HOUSTON - After a video surfaced of a family being berated for taking photos in a Houston neighborhood, Texans are stepping up to help in whatever way they can.
A photographer from Columbus saw the video and she said it broke her heart to see the family being harassed over a photo shoot.
She contacted the family to offer help on any upcoming photo shoots it has in mind.
"I just wanted to reach out to them and let them know there are still nice people in the area," Mary Digiovanni said.
Digiovanni is a photographer. She owns KND Photography.
As a business owner, she's always wanted to make the photo shoot experience the best it can possibly be.
When she saw the video of Franci Neely screaming and hitting a couple during their baby's birthday shoot in Broadacres on Saturday, she said she started crying.
"It broke my heart. Like I said, it doesn't take very much to show compassion," Digiovanni said. "I think you can handle things with a little decency."
She said she wanted to do something nice for the family.
"Whatever they need -- if they want family photos, Easter photos, they can call me and they've got a friend from here on out to do whatever they want, free of charge," Digiovanni said.
The Allen family, who shot the video, said it is in the process of pressing charges against Neely, but according to the Houston Police Department, those charges not yet been filed.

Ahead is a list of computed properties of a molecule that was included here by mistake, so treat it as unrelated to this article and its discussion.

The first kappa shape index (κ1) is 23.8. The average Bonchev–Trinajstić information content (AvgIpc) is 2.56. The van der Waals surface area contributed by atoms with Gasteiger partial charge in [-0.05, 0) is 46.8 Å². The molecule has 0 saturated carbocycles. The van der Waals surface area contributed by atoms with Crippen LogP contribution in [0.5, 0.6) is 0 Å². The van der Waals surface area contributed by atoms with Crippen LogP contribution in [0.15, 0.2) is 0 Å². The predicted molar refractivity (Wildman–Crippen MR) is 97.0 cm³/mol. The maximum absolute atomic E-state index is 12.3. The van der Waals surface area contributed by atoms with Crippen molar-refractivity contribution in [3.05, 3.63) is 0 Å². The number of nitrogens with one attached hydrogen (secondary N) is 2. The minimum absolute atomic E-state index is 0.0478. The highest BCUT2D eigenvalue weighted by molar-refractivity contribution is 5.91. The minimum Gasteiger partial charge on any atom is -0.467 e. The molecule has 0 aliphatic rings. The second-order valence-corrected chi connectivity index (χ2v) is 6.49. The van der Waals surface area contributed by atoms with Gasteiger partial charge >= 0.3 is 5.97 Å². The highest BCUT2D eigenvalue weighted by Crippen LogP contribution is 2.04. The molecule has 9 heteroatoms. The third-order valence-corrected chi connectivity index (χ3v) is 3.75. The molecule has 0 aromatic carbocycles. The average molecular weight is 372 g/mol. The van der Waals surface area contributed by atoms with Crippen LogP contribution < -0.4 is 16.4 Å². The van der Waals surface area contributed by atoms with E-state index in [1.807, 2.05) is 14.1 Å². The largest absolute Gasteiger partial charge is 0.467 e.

Neighbors who live in Broadacres said some people get upset with the constant photography.
The families taking pictures is not the problem, but the residents say some photographers just get out of hand.
"I think it's the photographers coming ... setting up all day ... bringing all their clients through as if its a studio and then leaving trash. I think that was the biggest objection," Marci Arnold, a Broadacres resident, said.
Other neighbors said that regardless of the contentious issue, there is a better way to react to the situation than how Neely handled it.
"They could have handled it a different way, saying it nicer," Logan Petruski said.
"There's a nice way to ask people to leave. You know this is a public right of way so anyone can come and walk," Arnold said.
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